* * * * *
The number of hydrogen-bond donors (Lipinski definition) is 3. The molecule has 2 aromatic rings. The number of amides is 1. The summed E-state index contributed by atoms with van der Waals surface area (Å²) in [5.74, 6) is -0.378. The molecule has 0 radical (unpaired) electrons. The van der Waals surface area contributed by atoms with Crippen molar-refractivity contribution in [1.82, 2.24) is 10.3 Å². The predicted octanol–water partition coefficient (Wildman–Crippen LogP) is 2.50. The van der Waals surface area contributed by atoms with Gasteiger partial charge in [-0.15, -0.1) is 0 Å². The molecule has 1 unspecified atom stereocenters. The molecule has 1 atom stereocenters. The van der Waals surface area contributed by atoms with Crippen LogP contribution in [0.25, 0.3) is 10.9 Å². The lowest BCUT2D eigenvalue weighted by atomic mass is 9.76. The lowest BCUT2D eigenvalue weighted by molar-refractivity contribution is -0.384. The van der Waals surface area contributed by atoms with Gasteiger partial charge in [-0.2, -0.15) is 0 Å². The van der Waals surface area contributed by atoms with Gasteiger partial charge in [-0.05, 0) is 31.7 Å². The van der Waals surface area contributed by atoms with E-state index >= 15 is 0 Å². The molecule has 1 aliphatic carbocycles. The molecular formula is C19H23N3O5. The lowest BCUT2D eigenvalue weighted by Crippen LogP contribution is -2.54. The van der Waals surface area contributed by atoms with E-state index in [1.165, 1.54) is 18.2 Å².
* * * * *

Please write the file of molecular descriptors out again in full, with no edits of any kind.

The number of hydrogen-bond donors (Lipinski definition) is 3. The molecule has 2 aromatic rings. The number of amides is 1. The summed E-state index contributed by atoms with van der Waals surface area (Å²) in [5.74, 6) is -0.378. The molecule has 0 radical (unpaired) electrons. The van der Waals surface area contributed by atoms with Crippen molar-refractivity contribution in [1.82, 2.24) is 10.3 Å². The predicted octanol–water partition coefficient (Wildman–Crippen LogP) is 2.50. The van der Waals surface area contributed by atoms with Gasteiger partial charge in [-0.15, -0.1) is 0 Å². The molecule has 1 unspecified atom stereocenters. The molecule has 1 atom stereocenters. The van der Waals surface area contributed by atoms with Crippen LogP contribution in [0.25, 0.3) is 10.9 Å². The lowest BCUT2D eigenvalue weighted by atomic mass is 9.76. The lowest BCUT2D eigenvalue weighted by molar-refractivity contribution is -0.384. The van der Waals surface area contributed by atoms with Gasteiger partial charge in [-0.2, -0.15) is 0 Å². The van der Waals surface area contributed by atoms with Gasteiger partial charge in [-0.05, 0) is 31.7 Å². The van der Waals surface area contributed by atoms with E-state index >= 15 is 0 Å². The molecule has 1 aliphatic carbocycles. The molecular formula is C19H23N3O5. The lowest BCUT2D eigenvalue weighted by Crippen LogP contribution is -2.54. The van der Waals surface area contributed by atoms with E-state index in [1.165, 1.54) is 18.2 Å².